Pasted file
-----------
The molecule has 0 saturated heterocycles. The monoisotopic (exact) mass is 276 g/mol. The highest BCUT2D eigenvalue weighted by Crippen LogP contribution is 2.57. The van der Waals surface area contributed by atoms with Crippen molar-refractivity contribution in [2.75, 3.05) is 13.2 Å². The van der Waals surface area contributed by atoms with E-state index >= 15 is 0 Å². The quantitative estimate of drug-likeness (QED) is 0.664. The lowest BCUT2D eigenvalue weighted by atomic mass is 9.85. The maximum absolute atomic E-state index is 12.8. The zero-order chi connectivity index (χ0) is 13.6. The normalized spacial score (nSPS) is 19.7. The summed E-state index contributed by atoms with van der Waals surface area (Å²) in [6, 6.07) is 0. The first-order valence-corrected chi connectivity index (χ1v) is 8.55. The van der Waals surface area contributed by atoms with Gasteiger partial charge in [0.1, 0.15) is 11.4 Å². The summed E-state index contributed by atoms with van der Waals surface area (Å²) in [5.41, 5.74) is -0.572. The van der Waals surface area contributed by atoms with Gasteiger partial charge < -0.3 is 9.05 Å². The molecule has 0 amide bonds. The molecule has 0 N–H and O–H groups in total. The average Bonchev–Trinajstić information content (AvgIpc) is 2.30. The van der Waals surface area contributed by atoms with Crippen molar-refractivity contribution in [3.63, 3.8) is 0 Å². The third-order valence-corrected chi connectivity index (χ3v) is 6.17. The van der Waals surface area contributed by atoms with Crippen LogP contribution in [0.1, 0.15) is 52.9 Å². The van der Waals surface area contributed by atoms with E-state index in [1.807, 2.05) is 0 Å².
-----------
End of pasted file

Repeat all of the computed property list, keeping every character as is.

The molecule has 0 saturated heterocycles. The monoisotopic (exact) mass is 276 g/mol. The highest BCUT2D eigenvalue weighted by Crippen LogP contribution is 2.57. The van der Waals surface area contributed by atoms with Crippen molar-refractivity contribution in [2.75, 3.05) is 13.2 Å². The van der Waals surface area contributed by atoms with E-state index >= 15 is 0 Å². The quantitative estimate of drug-likeness (QED) is 0.664. The lowest BCUT2D eigenvalue weighted by atomic mass is 9.85. The maximum absolute atomic E-state index is 12.8. The zero-order chi connectivity index (χ0) is 13.6. The normalized spacial score (nSPS) is 19.7. The summed E-state index contributed by atoms with van der Waals surface area (Å²) in [6, 6.07) is 0. The first-order valence-corrected chi connectivity index (χ1v) is 8.55. The van der Waals surface area contributed by atoms with Gasteiger partial charge in [0.1, 0.15) is 11.4 Å². The summed E-state index contributed by atoms with van der Waals surface area (Å²) in [5.41, 5.74) is -0.572. The van der Waals surface area contributed by atoms with Gasteiger partial charge < -0.3 is 9.05 Å². The molecule has 0 amide bonds. The molecule has 0 N–H and O–H groups in total. The average Bonchev–Trinajstić information content (AvgIpc) is 2.30. The van der Waals surface area contributed by atoms with Crippen molar-refractivity contribution in [3.63, 3.8) is 0 Å². The third-order valence-corrected chi connectivity index (χ3v) is 6.17. The van der Waals surface area contributed by atoms with Crippen LogP contribution in [0.1, 0.15) is 52.9 Å². The van der Waals surface area contributed by atoms with E-state index in [1.807, 2.05) is 0 Å².